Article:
My Pet World: When Your Dog Alerts, Let Him Know You ‘Got This’
Revisiting barking dogs and a senior cat with a litter box issue
In this edition of ‘My Pet World,’ pet advisor Cathy M. Rosenthal offers advice on controlling barking dogs – a follow-up from an earlier letter – and on an old cat’s litter box issue – but only at night.
Dear Cathy: You made suggestions about leash training to Dee in Henderson, Nevada, but not regarding the in-house issue. She indicated that her dog barks and gets aggressive when people or dogs walk by the house. I have the same problem with my dogs. A bark or three is wonderful but 20 – and dashing from window to window with our second dog also jumping in – is too much. Any suggestions on limiting the barks to a few?
– John, Long Island, New York
Dear John: A dog’s main job is to alert their humans to danger. You know the mail delivery person is safe, but your dog sees it as an intruder who has come to hurt the family. When a dog is alerting, we often don’t acknowledge the perceived danger, opting to yell at our dogs to stop barking instead. Your dog is like, “I can’t stop barking. You haven’t seen the threat yet.”
So, while this may sound strange, thank your dog for alerting you to the “danger” (i.e. a little girl riding past on her bike), check out the threat by going to the window, and then tell your dog something like, “I’m OK. I’m safe.” Then walk away encouraging your dog to come with you. If he does, walk him over to the treats, ask him to sit, and then give him a treat or some other toy distraction that will move him away from the window. Eventually, over time, you should be able to say the “I’m OK” phrase and then call your dog from across the room. When he comes to you, ask him to sit, then give him a treat or offer him a distraction. Use interrupters for those dogs that can’t stop barking, like shaking a can of coins or using a Pet Corrector that makes “Shh” sound. You have to get a dog’s attention before he will come when called.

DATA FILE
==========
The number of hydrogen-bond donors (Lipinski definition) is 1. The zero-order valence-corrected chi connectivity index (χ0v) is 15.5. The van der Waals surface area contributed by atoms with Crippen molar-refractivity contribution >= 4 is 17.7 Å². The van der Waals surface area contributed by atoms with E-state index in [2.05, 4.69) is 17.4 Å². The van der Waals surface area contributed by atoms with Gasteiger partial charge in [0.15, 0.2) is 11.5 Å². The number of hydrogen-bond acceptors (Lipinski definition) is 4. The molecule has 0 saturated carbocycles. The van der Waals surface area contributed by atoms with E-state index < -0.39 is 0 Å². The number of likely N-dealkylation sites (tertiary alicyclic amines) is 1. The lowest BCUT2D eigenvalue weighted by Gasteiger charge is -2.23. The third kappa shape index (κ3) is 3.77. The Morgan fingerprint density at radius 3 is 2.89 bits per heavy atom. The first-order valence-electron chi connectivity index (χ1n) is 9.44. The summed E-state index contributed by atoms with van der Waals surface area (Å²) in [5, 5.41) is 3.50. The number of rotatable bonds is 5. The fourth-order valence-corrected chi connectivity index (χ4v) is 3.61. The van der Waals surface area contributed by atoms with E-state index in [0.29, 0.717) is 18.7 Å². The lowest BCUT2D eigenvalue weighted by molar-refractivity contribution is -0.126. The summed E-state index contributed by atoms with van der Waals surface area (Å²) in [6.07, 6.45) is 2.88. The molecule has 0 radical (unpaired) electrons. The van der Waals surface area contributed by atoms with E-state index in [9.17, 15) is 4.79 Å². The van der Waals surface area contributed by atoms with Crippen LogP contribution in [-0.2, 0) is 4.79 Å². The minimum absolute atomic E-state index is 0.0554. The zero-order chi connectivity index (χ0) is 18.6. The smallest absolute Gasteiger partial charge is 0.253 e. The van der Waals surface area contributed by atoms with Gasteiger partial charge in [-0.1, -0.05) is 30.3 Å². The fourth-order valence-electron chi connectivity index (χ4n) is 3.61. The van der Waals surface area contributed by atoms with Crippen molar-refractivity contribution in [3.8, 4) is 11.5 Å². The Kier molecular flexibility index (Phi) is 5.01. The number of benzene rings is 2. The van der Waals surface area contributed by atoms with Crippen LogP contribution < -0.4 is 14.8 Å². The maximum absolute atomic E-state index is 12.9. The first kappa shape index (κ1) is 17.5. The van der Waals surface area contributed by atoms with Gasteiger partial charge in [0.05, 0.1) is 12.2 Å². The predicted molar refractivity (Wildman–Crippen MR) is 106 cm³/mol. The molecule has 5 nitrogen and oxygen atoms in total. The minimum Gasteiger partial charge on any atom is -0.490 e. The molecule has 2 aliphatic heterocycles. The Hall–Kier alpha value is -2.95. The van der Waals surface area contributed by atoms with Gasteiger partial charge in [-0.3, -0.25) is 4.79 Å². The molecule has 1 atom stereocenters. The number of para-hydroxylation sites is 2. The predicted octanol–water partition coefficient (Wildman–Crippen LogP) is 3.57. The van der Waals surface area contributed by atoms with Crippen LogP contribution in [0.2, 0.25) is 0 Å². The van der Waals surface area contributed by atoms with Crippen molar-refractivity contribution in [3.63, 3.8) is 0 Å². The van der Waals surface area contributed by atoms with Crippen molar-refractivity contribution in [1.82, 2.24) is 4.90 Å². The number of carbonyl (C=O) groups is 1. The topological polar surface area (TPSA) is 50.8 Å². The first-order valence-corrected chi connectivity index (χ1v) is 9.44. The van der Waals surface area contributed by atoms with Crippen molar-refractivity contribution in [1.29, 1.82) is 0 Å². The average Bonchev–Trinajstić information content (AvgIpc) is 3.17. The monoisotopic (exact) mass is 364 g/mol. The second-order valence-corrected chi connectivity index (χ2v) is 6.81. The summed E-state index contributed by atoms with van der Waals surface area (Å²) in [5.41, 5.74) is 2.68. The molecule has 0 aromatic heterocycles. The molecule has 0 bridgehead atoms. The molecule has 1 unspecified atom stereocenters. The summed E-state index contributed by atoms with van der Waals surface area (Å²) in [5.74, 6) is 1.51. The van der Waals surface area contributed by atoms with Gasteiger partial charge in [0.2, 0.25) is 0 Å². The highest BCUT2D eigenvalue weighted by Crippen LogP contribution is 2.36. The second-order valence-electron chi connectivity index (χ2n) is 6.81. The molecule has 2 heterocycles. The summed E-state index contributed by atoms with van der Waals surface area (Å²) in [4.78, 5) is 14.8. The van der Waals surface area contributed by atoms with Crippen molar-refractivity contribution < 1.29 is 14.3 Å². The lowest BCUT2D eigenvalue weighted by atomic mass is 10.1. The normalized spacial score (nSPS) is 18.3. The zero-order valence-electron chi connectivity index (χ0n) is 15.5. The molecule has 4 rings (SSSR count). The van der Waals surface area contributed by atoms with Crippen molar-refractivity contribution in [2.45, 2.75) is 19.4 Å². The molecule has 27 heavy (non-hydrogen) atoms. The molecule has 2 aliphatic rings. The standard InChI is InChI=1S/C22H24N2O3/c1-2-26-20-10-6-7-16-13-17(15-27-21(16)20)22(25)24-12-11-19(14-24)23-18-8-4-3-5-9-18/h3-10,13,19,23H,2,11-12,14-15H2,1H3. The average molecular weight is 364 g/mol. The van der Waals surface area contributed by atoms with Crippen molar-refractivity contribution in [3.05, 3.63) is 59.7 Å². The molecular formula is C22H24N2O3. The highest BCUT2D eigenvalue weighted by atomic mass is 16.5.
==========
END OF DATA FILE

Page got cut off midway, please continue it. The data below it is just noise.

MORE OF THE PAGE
You can further condition him by sitting outside and allowing him to get used to the sights and sounds of his neighborhood. Acknowledge his alerts and say you’re OK.
You also can reduce some alerts by turning on a sound machine to block outside noise or close your blinds or install bottom-up blinds that allows you to keep the lower part of the window covered.
You can’t stop your dog from barking, but you can distract him and/or condition him to relax when he understands you “got this.”
Dear Cathy: Isn’t treating the dog who barks when other dogs walk by the house just reinforcing bad behavior?
– Pamela, Las Vegas Nevada
Dear Pamela: Yes, it is – that is why you must always add a command or two between the undesirable behavior and the treat. For example, if your dog barks, call him to you, then ask him to sit. He is getting the treat for coming when called and for sitting. If you are at the window and encouraging him to come with you, make him sit for the treat when you get to it. If you do this, your dog won’t connect the treat back to the undesired behavior.
Dear Cathy: My 16-year-old female cat urinates on my bed and poops on the bedroom floor during the night. During the day she uses her litter box. My veterinarian believes this is a behavioral problem. I use incontinence pads on the bed, so I am not washing the blanket and sheets, etc. She actually pees on the incontinence pads and thankfully not on the blanket or bedspread. Anything else I can do?
– Judy, Naperville, Illinois
Dear Judy: Certainly animals can develop behavioral problems at any age, but she is 16 years old and using the litter box during the day, so this is curious. I wonder, could she have been scared around the litter box at night and so is afraid to use it after dark? Could she have mobility issues that keep her from jumping up on and down off the bed easily? Or could she have incontinence and when she wakes up doesn’t have time to get to her litter box?
Make sure she has a clean bill of health. Then, make sure her litter box is cleaned before you go to bed and add a litter box attractant to encourage her to use it more. Add a second litter box to the bedroom to make it more convenient for her to get to at night. And, put some sort of ramp or footstool near the bed to see if she gets on and off it easier.
Cathy M. Rosenthal is a longtime animal advocate, author, columnist, and pet expert who has more than 25 years in the animal welfare field. Send your pet questions, stories, and tips to firstname.lastname@example.org. Please include your name, city, and state. You can follow her @cathymrosenthal.
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